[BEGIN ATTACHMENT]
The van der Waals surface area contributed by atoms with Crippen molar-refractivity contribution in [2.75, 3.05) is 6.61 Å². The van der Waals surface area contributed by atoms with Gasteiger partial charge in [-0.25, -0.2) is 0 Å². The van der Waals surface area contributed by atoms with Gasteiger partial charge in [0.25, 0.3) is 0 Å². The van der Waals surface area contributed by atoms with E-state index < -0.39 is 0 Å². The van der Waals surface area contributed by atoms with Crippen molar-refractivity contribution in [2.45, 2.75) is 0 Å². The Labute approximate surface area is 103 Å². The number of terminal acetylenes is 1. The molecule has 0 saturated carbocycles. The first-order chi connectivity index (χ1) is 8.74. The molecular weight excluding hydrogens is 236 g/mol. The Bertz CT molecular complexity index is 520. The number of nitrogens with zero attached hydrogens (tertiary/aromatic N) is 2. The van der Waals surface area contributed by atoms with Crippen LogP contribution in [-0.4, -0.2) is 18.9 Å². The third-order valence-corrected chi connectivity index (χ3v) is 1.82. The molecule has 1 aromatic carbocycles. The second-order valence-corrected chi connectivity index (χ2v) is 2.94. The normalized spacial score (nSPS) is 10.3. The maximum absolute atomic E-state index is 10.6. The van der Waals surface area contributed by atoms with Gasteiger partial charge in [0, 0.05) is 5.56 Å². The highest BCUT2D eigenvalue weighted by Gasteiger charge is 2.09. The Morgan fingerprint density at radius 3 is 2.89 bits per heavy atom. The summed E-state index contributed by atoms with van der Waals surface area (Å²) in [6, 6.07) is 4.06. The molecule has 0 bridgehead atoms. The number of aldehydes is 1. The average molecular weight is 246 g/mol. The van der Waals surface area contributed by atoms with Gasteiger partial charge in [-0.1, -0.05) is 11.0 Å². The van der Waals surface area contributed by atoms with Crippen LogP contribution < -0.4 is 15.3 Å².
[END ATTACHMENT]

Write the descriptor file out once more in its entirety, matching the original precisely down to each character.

The van der Waals surface area contributed by atoms with Crippen molar-refractivity contribution in [2.75, 3.05) is 6.61 Å². The van der Waals surface area contributed by atoms with Gasteiger partial charge in [-0.25, -0.2) is 0 Å². The van der Waals surface area contributed by atoms with Gasteiger partial charge in [0.25, 0.3) is 0 Å². The van der Waals surface area contributed by atoms with E-state index < -0.39 is 0 Å². The van der Waals surface area contributed by atoms with Crippen molar-refractivity contribution in [2.45, 2.75) is 0 Å². The Labute approximate surface area is 103 Å². The number of terminal acetylenes is 1. The molecule has 0 saturated carbocycles. The first-order chi connectivity index (χ1) is 8.74. The molecular weight excluding hydrogens is 236 g/mol. The Bertz CT molecular complexity index is 520. The number of nitrogens with zero attached hydrogens (tertiary/aromatic N) is 2. The van der Waals surface area contributed by atoms with Crippen LogP contribution in [-0.4, -0.2) is 18.9 Å². The third-order valence-corrected chi connectivity index (χ3v) is 1.82. The molecule has 1 aromatic carbocycles. The second-order valence-corrected chi connectivity index (χ2v) is 2.94. The normalized spacial score (nSPS) is 10.3. The maximum absolute atomic E-state index is 10.6. The van der Waals surface area contributed by atoms with Gasteiger partial charge in [0, 0.05) is 5.56 Å². The highest BCUT2D eigenvalue weighted by Gasteiger charge is 2.09. The Morgan fingerprint density at radius 3 is 2.89 bits per heavy atom. The summed E-state index contributed by atoms with van der Waals surface area (Å²) in [6, 6.07) is 4.06. The molecule has 0 bridgehead atoms. The number of aldehydes is 1. The average molecular weight is 246 g/mol. The van der Waals surface area contributed by atoms with Gasteiger partial charge in [-0.1, -0.05) is 11.0 Å². The van der Waals surface area contributed by atoms with Crippen LogP contribution < -0.4 is 15.3 Å².